scanf("%d %d", &a, &n);
printf("%d", a);
while (n--)
printf("0"); }
>>
>>78816426
Actually it's
a_it != a.end() && b_it != b.end()
, I always forget that .end() is after the end.
>>
>>78816426
>
{
stoppedreading
>>
so what's the likelihood of me not getting instantly dismissed, if i ask the interviewer to elaborate on "efficiently"?
>>
>>78816426
this is so fucking ugly man
>>
>>78816494
>"Oh, sorry, good catch, I forgot to mention. Efficient as in O(n+m) where m and n are the numbers of non-zero elements"
>>
>>78816448
main()                      {
int a, n ;
printf("Enter a, n:") ;
scanf("%d %d", &a, &n) ;
printf("%d", a) ;
while (n--)
printf("0") ;
printf("\n") ;}
>>
>>78816426
You need to work on making your code more readable.

>>78816257
Here is a solution in Python, but I assume the sparse vector is already sorted by index.

class SparseVector:
#Assumed sorted
def __init__(self, indices, values):
self.i = indices
self.v = values


def dot(a, b):
res = 0
aInd = 0
aS = len(a.i)
bInd = 0
bS = len(b.i)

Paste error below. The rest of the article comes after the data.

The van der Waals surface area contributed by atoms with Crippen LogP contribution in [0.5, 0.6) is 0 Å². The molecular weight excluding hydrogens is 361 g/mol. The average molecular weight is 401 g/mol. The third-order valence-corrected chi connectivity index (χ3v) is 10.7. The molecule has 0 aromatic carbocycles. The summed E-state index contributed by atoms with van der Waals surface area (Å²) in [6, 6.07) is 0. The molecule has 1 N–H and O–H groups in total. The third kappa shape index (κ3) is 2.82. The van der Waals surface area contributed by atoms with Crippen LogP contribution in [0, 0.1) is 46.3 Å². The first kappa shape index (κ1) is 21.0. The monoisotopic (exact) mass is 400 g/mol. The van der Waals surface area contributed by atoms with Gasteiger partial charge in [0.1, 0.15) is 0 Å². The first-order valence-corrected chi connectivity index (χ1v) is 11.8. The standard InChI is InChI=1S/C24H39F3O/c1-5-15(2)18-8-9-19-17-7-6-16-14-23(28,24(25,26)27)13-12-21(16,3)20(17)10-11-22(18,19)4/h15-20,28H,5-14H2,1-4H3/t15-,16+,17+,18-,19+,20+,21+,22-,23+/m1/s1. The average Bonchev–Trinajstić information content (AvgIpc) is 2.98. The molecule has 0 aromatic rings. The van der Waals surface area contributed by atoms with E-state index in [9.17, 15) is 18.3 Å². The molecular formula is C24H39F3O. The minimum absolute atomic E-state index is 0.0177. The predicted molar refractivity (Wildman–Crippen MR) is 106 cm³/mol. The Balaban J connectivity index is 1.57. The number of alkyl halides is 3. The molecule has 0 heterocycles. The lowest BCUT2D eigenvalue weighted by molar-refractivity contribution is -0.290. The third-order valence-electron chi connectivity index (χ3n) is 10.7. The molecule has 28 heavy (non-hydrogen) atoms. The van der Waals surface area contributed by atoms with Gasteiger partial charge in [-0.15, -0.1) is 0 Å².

while aInd < aS and bInd < bS:
while b.i[bInd] < a.i[aInd]:
bInd += 1
if bInd >= bS:
return res
if a.i[aInd]<b.i[bInd]:
aInd += 1
continue
res += a.v[aInd] * b.v[bInd]
bInd += 1
aInd += 1
return res
>>
>>78816362
What is the "proper" way of doing it? I can see iterating through and using a hashmap or vector to store a tuple of index and element, then iterate through the other vector multiplying if there's a match, or storing that in it's own collection. Or zipping them together and reducing the result, I'd benchmark to see which worked faster because I feel like the theoretical best answer doesn't actually perform the best.
>>
>>78814398
Tnhat's literally not even possible
>>
>>78816480
Eat shit and die.
>>78816499
Bro, I...
I know, I didn't do it particularly in a hurry, but I wasn't giving the variables good names either.
>>
>>78816542
main() {
int a, n
;
printf("Enter a, n:")
;
scanf("%d %d", &a, &n)
;
printf("%d", a)
;
while (n--)
printf("0")
;
printf("\n")
;
}
>>
>>78816566
cope
>>
>>78816340
Shame they don't provide a free version the way they do for IntelliJ. I really enjoyed using IntelliJ IDEA compared to Visual Studio Community, at least as far as the text editor is concerned.
>>
>>78815430
>whats the point of using linked lists if vectors are faster in 99% of all use cases?
Linked List is the simpler node based structure(dynamic resize without delete/create whole new Vectors/Array).

> why do so many functional languages default to linked lists if they are so painfully slow?
Easy and pretty for a lot data manipulation algorithms and a lot FP research happens in 80s 90s meaning low speed CPU for RAM speed.